Misinformation and fake news

For the hundreds of thousands of workers who live hand-to-mouth, the reality of losing their livelihoods due to curfews and lockdown measures have put an already vulnerable group of people at even higher risk of hardship. The stigma suffered by those who test positive for the virus, and the spread of misinformation about COVID-19, have created further challenges for those trying to halt the spread of the disease.

“Stigma and misinformation are really complicating our activities for preventing and treating COVID-19,” says Santosh. “Because of stigma, many people are not coming for testing even if they have symptoms. Because of misinformation on WhatsApp, some people deny the existence of the pandemic, arguing it is a racket by hospitals and the pharmaceuticals industry to make money, while others believe that hospitalised patients have their body parts harvested.”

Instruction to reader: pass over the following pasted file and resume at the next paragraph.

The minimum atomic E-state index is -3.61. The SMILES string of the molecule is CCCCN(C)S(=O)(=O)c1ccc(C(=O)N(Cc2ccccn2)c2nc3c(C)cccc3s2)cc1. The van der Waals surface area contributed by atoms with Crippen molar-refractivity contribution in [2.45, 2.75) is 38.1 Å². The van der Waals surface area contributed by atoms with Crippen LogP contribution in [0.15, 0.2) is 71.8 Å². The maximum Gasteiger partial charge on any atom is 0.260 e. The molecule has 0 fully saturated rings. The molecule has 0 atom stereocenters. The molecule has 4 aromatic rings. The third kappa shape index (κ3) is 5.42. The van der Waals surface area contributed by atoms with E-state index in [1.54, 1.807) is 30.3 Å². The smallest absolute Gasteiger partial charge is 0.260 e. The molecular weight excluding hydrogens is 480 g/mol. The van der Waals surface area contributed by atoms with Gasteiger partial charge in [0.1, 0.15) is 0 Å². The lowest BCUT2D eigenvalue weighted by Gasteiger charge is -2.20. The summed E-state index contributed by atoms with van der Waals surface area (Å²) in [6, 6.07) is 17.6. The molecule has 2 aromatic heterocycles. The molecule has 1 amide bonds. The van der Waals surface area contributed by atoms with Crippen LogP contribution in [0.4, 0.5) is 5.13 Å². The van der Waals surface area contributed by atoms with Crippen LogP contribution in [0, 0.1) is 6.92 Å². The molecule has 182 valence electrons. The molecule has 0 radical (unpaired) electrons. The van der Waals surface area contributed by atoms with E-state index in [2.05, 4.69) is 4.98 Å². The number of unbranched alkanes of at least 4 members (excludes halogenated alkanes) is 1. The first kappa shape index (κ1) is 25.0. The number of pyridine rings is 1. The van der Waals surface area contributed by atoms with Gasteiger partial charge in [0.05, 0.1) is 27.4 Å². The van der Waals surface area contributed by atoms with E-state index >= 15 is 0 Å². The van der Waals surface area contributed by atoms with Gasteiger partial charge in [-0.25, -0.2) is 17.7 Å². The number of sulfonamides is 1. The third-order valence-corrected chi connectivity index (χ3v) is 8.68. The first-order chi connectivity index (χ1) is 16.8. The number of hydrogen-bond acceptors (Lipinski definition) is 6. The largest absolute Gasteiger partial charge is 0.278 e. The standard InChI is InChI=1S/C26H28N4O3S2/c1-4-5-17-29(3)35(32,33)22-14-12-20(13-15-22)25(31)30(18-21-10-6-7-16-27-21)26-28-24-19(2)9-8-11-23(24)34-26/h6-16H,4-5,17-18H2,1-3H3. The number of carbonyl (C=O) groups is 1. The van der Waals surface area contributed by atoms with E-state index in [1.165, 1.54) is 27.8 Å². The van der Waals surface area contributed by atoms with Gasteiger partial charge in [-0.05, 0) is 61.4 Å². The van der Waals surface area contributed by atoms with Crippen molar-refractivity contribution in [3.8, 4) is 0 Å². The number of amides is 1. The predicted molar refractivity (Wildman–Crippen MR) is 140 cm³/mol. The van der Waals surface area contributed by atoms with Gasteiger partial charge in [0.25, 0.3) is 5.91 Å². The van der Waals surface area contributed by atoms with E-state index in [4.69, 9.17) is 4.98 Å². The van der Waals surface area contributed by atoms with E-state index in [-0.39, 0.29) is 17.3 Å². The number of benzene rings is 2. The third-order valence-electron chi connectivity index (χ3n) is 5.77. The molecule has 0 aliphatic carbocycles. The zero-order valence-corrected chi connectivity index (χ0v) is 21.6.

"Stigma and misinformation are really complicating our activities for preventing and treating COVID-19. Many people are not coming for testing even if they have symptoms."
- Santosh Choure
Health Promotion Manager, MSF COVID-19 in Mumbai

Solidarity

Infectious diseases, like COVID-19 cannot be dealt with by the doctor alone. It’s a multi-disciplinary team effort. MSF’s Mumbai intervention has three spheres – one focusing on health promotion and public awareness, the other on the psycho-social well-being and the third at the hospital level, actually managing the medical needs of patients.